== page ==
Heating Up: The Evolution of Data Center Temperature Recommendations
With Machines Running Hotter, New Issues Arise
The arrival of summer may bring the joy of imminent vacations, barbecues, and days at the beach. But for Data Center managers, summer can easily become the season of trepidation. As the hot weather increases, so do the challenges of keeping hardware cool and energy bills low.
Current standards & best practices for keeping a data center cool
While the traditional wisdom has been to keep hardware nice and cool—with some operators going as low as 55 degrees Fahrenheit—most centers ranged between 68 and 72 degrees. But the guidelines have been changing. In 2008, Google, arguably the most data-focused company on the planet, announced it was letting the environments in its massive server farms heat up to 80 degrees. That same year, the American Society of Heating Refrigerating and Air-Conditioning Engineers (ASHRAE) adjusted its recommended maximum high-end heat target from 77˚ Fahrenheit to 80.6˚.
On the surface, these changes were good news for anyone looking to reduce expenses. According to the U.S. General Services Administration (GSA), data centers can save 4% to 5% on energy bills for every one-degree increase in temperature. That said, the increase of temperature often results in the increase in fan speeds to circulate the air, which can sometimes detract from savings.
The heat is on
Roger Schmidt, IBM’s chief engineer for data center energy efficiency, who worked on ASHRAE’s recommendations, called the fan power increases “minimal” for the 80.6˚ threshold. But he noted that going beyond that level “may end up diminishing returns for saving power at the whole data center level.”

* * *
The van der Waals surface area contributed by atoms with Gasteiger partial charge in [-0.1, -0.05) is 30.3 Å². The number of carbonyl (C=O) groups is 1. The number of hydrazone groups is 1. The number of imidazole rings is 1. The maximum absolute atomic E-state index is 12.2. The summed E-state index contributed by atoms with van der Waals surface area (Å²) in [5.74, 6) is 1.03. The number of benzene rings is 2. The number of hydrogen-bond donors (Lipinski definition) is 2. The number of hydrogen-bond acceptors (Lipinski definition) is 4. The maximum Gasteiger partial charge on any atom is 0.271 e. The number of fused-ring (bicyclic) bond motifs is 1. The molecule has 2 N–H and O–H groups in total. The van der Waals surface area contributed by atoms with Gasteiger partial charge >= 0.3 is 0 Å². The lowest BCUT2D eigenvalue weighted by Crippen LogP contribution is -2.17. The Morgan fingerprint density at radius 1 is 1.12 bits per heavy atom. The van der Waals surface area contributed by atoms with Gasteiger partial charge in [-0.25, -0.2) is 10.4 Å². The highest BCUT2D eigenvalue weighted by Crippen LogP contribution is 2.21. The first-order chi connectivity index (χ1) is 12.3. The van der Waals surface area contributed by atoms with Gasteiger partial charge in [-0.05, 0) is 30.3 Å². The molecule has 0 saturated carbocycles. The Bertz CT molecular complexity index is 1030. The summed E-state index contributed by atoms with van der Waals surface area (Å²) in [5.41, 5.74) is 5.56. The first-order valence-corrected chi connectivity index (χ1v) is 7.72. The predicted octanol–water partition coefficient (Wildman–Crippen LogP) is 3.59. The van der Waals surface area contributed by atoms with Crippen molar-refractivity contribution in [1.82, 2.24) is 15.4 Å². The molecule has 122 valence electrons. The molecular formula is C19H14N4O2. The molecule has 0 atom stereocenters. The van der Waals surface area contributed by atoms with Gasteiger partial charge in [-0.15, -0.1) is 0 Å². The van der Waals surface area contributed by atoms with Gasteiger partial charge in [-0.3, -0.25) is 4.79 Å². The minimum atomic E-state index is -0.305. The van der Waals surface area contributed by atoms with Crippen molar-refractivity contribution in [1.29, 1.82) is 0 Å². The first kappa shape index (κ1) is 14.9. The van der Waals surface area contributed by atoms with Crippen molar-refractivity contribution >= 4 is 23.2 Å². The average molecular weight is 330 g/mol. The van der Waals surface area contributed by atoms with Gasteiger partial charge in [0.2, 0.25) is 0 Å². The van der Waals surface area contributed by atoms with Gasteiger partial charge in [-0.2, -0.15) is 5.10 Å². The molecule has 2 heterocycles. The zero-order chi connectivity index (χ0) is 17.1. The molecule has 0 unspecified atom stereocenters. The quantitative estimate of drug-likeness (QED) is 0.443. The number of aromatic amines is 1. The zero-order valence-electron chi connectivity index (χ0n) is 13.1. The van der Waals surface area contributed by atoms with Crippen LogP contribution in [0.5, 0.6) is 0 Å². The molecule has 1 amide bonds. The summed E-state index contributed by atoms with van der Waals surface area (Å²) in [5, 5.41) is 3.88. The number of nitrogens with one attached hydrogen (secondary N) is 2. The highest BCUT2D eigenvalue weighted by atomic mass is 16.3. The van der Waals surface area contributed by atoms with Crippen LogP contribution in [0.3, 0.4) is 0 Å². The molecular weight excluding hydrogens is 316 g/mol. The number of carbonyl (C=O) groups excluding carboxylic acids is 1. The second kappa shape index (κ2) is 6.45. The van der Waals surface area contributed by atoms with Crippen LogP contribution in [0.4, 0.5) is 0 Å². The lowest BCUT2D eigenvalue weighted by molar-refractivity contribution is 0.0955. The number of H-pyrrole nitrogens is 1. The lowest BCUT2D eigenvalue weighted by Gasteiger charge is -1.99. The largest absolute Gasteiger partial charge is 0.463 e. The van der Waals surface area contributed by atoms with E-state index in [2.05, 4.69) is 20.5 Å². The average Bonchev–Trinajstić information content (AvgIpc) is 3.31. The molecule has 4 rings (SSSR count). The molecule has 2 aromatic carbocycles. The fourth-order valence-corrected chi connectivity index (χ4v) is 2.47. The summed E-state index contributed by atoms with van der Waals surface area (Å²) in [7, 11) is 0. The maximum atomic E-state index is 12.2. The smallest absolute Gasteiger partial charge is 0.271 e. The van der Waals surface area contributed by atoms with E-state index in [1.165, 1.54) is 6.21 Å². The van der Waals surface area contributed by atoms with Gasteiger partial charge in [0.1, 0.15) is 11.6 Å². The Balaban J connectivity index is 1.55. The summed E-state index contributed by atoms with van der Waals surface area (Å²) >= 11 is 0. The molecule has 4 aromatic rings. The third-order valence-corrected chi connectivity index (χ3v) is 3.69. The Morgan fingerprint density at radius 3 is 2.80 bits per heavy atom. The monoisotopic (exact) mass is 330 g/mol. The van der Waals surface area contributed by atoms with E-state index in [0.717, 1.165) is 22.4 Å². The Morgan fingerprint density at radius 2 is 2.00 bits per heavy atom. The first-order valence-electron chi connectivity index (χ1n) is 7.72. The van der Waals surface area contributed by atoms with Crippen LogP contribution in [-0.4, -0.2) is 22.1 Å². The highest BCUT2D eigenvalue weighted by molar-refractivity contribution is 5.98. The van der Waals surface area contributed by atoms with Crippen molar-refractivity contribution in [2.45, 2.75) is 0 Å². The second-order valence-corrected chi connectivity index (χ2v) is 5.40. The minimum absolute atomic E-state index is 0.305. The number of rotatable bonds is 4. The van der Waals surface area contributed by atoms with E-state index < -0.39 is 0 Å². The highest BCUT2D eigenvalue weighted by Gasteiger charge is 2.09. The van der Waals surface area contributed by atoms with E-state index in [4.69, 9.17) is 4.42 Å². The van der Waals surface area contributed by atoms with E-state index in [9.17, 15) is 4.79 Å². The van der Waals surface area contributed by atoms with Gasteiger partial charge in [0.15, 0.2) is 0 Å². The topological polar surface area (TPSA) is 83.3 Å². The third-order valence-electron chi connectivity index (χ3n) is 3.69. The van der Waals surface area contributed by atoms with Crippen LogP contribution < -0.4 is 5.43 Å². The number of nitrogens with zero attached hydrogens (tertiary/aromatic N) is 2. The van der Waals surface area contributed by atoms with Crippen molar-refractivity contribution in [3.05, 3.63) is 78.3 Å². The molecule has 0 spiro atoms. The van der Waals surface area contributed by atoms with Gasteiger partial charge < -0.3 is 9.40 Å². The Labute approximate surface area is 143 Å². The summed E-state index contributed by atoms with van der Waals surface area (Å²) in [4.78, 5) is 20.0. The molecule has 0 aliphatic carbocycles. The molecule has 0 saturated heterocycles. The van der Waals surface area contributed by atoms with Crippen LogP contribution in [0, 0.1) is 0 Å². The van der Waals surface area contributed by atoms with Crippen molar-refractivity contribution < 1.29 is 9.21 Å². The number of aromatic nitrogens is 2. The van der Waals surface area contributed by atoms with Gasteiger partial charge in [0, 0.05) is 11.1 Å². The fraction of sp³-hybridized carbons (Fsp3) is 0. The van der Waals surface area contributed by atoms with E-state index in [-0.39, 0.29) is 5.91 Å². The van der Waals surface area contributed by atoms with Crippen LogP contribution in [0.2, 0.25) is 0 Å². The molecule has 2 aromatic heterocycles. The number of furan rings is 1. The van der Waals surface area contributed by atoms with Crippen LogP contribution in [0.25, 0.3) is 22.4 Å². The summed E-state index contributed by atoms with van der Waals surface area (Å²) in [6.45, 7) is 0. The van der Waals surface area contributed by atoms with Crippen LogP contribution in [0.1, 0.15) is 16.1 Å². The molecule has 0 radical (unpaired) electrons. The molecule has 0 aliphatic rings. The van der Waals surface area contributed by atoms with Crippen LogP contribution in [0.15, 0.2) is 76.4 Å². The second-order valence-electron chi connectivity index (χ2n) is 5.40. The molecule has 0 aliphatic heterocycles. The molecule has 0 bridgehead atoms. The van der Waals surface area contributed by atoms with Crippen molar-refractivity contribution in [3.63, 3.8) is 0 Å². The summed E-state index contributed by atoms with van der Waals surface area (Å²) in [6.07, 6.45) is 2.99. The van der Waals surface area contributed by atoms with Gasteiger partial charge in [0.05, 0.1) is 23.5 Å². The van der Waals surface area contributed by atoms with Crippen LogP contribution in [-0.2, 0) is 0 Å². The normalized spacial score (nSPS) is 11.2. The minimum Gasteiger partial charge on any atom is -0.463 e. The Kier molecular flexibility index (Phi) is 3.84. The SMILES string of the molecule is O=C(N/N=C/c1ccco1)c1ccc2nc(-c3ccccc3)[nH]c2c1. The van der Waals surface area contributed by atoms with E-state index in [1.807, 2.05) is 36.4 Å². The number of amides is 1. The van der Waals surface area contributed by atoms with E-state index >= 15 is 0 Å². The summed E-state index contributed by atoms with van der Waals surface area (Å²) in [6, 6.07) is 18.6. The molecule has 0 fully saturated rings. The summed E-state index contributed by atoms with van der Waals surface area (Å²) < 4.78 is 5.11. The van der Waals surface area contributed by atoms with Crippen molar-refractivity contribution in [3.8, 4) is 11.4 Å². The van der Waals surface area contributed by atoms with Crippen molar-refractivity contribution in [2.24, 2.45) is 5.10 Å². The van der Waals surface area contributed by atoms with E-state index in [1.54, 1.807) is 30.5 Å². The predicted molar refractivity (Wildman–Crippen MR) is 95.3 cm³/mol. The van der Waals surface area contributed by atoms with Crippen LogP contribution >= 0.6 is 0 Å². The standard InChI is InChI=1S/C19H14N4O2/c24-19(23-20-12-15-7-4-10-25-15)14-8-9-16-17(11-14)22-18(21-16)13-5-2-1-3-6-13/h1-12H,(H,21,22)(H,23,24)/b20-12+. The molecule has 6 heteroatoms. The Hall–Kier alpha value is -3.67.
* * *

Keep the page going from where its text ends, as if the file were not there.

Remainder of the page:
Still, the threshold for higher temperatures may be rising yet again. In 2012, a test of a high temperature ambience system incorporating a chilled water loop designed by Intel and the Korean company KT had reportedly allowed machines to run in an 86˚ environment.
Cons to consider
One argument against having a warmer temperature is based on concerns about power failures and backup systems. A center that operates with 65˚ baseline temperature will have more time to troubleshoot a power failure than a center that operates at 80˚. Of course, for those with backup power systems, this issue may not be a large concern.
Another issue regarding higher temperatures and increased fan usage is the accompanying rise in noise levels. A 20% increase in speed (e.g., 3000 to 3600 rpm) equates to a 4 dB increase in noise level. Since noise levels above 85% require special monitoring, testing and education, increased fan usage may also erode any savings accrued by reduced cooling costs.
Balancing these issues—not to mention striving to keep uptime at 100%—is why summers don’t necessarily mean vacations for anyone in the Data Center business.
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